The ecological costs of war: Conflict a consistent killer of African megafauna

War’s main effect is killing people, sure — but it also kills wildlife. In Africa, the number of large animals like elephants, zebras, and buffalo can decline as much as 90 percent during wartime, according to new research. But the animals that do survive can rebuild their populations, so conservation efforts in war-torn areas are incredibly important. Researchers looked at thousands of reports about wildlife populations in protected areas in Africa between 1946 and 2010. They found that in peacetime, the number of large herbivores stays largely stable. But even one year of conflict in as little as 20 years causes wildlife to decline, according to the study published today in Nature. The longer the war continues, the steeper the... Continue reading…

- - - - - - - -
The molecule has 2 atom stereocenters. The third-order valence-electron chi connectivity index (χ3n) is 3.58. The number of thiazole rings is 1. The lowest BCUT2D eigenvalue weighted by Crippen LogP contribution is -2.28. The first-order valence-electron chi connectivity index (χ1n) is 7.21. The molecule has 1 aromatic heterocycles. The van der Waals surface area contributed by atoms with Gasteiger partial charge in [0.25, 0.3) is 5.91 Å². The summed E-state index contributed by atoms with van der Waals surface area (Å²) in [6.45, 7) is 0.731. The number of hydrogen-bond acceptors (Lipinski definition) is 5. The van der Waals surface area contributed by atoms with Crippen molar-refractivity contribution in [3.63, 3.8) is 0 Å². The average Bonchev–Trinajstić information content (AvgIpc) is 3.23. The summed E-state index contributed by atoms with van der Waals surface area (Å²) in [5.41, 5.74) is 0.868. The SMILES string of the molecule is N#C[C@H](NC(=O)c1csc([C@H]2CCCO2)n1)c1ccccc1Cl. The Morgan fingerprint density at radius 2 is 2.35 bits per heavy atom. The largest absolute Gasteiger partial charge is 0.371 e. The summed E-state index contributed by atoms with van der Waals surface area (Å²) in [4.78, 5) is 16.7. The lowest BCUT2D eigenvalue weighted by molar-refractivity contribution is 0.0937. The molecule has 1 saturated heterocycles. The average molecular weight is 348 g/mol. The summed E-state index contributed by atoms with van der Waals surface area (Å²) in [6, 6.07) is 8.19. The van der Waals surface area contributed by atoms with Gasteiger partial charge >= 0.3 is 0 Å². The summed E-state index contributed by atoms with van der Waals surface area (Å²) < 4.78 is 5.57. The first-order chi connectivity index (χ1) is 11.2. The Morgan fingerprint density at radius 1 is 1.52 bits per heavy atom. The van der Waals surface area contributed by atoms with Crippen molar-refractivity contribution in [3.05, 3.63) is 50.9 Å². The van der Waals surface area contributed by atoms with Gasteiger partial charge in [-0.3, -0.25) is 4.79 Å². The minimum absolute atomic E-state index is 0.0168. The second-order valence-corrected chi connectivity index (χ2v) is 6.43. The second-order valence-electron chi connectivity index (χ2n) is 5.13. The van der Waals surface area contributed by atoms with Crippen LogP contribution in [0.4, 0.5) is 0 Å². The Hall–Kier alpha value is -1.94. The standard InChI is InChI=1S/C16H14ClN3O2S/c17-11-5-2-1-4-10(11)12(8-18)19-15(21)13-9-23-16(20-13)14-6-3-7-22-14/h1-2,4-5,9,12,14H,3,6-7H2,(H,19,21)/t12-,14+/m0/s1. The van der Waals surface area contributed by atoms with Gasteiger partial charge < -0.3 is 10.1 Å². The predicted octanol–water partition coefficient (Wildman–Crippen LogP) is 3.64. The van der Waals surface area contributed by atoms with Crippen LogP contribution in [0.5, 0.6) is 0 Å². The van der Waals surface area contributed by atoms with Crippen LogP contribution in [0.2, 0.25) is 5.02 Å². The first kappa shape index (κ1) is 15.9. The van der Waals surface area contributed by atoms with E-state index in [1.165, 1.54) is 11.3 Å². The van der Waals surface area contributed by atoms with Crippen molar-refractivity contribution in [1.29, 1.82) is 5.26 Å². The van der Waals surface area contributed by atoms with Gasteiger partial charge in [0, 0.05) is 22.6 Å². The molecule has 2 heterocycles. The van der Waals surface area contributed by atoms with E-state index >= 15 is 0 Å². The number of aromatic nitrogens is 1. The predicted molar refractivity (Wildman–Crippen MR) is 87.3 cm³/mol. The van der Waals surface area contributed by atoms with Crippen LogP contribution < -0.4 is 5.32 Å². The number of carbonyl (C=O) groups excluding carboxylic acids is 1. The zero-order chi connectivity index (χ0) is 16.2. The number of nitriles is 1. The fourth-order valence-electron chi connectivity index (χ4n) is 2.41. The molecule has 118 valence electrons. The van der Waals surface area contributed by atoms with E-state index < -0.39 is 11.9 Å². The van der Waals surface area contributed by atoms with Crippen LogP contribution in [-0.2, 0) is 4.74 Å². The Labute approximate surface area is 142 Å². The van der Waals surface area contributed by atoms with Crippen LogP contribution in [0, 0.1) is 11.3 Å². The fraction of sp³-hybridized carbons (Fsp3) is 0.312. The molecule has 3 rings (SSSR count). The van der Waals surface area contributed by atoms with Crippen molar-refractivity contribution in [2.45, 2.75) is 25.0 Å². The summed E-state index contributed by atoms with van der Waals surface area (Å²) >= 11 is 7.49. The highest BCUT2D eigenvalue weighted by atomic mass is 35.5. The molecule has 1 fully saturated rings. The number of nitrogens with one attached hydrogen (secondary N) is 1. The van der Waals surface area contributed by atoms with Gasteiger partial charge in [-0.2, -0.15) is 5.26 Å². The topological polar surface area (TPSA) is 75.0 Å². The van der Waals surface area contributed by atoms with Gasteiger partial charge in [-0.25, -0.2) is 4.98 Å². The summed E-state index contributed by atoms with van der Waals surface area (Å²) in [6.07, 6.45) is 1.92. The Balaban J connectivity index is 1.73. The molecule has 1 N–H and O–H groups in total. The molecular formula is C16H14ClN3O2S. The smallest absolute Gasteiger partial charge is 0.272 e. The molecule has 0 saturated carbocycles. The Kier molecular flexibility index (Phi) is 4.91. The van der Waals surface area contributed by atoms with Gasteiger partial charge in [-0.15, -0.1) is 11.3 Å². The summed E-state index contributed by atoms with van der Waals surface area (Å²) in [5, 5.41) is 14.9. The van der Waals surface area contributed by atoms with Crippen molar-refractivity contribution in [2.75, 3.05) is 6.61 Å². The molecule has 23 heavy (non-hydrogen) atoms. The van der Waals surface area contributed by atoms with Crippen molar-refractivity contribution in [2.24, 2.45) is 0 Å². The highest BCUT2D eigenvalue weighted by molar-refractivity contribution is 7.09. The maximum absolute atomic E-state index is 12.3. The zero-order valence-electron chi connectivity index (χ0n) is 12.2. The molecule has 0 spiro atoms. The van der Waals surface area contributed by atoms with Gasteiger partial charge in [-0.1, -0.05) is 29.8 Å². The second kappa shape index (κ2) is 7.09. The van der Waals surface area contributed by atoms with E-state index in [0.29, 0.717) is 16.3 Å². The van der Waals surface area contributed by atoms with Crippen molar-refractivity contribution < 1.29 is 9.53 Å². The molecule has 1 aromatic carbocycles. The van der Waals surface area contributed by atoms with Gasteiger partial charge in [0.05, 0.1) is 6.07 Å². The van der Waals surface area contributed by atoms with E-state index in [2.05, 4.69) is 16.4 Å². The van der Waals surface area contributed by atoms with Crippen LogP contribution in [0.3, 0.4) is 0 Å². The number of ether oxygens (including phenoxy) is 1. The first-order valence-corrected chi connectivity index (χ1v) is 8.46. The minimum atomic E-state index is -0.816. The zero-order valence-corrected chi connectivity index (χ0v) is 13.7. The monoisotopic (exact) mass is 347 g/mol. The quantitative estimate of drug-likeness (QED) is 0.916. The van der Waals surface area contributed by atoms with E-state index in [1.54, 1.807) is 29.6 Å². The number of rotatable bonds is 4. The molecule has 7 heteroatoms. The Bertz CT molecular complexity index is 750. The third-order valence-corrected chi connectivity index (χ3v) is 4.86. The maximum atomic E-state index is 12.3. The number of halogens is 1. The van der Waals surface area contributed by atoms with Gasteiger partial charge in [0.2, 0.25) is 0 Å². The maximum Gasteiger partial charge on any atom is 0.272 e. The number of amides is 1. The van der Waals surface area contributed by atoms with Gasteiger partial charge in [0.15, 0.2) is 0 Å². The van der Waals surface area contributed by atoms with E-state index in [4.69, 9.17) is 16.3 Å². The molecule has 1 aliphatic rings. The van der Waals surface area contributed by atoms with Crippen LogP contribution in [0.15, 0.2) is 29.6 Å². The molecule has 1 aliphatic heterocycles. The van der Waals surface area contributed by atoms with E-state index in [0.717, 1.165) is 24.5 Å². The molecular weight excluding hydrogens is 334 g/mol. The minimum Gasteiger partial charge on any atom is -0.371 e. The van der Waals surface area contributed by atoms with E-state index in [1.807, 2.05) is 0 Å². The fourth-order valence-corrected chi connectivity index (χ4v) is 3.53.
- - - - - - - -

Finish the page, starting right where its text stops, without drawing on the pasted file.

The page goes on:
The ecological costs of war: Conflict a consistent killer of African megafauna

When Joshua Daskin traveled to Mozambique's Gorongosa National Park in 2012, the park and the iconic large animals that roamed it were returning from the brink of extinction. Gorongosa, among ...

Wed 10 Jan 18 from Phys.org

The ecological costs of war: Conflict a consistent killer of African megafauna, Wed 10 Jan 18 from ScienceDaily

When wildlife conservation meets war

Writing off war-torn conservation sites altogether is a bad idea

Sun 14 Jan 18 from Ars Technica

Warfare in Africa’s protected areas causes wildlife decline

Wildlife is the overlooked casualty of war.

Thu 11 Jan 18 from ZME Science

Elephants, lions and other wild animals are exquisitely sensitive to the effects of war

A little armed conflict can lead to a lot of problems for wild animals like elephants, lions, giraffes and other large mammals, new research shows.

Wed 10 Jan 18 from L.A. Times

Wars kill wildlife in Africa’s protected areas, study finds

Wars or armed conflict of any kind can have just as devastating an impact on wildlife as on people, a new study published in Nature suggests. Warfare can have a range of effects on wild animals: ...

Thu 11 Jan 18 from Mongabay.com

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